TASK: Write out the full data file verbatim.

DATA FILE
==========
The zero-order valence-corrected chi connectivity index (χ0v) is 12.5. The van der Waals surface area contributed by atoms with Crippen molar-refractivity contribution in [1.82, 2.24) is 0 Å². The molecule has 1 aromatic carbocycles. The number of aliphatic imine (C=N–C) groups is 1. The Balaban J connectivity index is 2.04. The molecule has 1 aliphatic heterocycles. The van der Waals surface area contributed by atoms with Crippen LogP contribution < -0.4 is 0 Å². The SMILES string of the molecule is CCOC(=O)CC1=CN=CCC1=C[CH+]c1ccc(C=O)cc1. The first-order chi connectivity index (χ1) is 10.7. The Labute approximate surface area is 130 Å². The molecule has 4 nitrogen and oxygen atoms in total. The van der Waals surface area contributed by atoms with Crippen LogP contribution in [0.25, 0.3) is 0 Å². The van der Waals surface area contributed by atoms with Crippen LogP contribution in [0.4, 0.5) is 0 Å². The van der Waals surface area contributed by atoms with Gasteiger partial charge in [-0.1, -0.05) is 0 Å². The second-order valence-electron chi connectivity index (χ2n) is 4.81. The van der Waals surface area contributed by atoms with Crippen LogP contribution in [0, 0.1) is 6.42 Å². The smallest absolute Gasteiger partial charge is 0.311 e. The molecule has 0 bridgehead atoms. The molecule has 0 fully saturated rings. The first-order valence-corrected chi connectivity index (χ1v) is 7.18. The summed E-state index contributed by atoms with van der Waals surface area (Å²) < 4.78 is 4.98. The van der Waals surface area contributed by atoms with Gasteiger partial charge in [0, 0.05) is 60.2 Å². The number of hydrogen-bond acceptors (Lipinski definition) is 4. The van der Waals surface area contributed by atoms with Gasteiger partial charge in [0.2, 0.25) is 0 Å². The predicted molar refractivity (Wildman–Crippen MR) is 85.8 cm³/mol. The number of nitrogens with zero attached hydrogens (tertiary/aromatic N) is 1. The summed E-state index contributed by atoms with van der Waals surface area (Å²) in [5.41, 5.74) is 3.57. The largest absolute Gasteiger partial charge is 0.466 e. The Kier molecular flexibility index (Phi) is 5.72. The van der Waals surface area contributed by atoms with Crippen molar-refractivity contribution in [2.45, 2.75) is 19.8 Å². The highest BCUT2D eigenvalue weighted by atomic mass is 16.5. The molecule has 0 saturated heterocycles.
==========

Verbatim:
The zero-order valence-corrected chi connectivity index (χ0v) is 12.5. The van der Waals surface area contributed by atoms with Crippen molar-refractivity contribution in [1.82, 2.24) is 0 Å². The molecule has 1 aromatic carbocycles. The number of aliphatic imine (C=N–C) groups is 1. The Balaban J connectivity index is 2.04. The molecule has 1 aliphatic heterocycles. The van der Waals surface area contributed by atoms with Crippen LogP contribution < -0.4 is 0 Å². The SMILES string of the molecule is CCOC(=O)CC1=CN=CCC1=C[CH+]c1ccc(C=O)cc1. The first-order chi connectivity index (χ1) is 10.7. The Labute approximate surface area is 130 Å². The molecule has 4 nitrogen and oxygen atoms in total. The van der Waals surface area contributed by atoms with Crippen LogP contribution in [0.25, 0.3) is 0 Å². The van der Waals surface area contributed by atoms with Crippen LogP contribution in [0.4, 0.5) is 0 Å². The van der Waals surface area contributed by atoms with Gasteiger partial charge in [-0.1, -0.05) is 0 Å². The second-order valence-electron chi connectivity index (χ2n) is 4.81. The van der Waals surface area contributed by atoms with Crippen LogP contribution in [0, 0.1) is 6.42 Å². The smallest absolute Gasteiger partial charge is 0.311 e. The molecule has 0 bridgehead atoms. The molecule has 0 fully saturated rings. The first-order valence-corrected chi connectivity index (χ1v) is 7.18. The summed E-state index contributed by atoms with van der Waals surface area (Å²) < 4.78 is 4.98. The van der Waals surface area contributed by atoms with Gasteiger partial charge in [0, 0.05) is 60.2 Å². The number of hydrogen-bond acceptors (Lipinski definition) is 4. The van der Waals surface area contributed by atoms with Gasteiger partial charge in [0.2, 0.25) is 0 Å². The predicted molar refractivity (Wildman–Crippen MR) is 85.8 cm³/mol. The number of nitrogens with zero attached hydrogens (tertiary/aromatic N) is 1. The summed E-state index contributed by atoms with van der Waals surface area (Å²) in [5.41, 5.74) is 3.57. The largest absolute Gasteiger partial charge is 0.466 e. The Kier molecular flexibility index (Phi) is 5.72. The van der Waals surface area contributed by atoms with Crippen molar-refractivity contribution in [2.45, 2.75) is 19.8 Å². The highest BCUT2D eigenvalue weighted by atomic mass is 16.5. The molecule has 0 saturated heterocycles.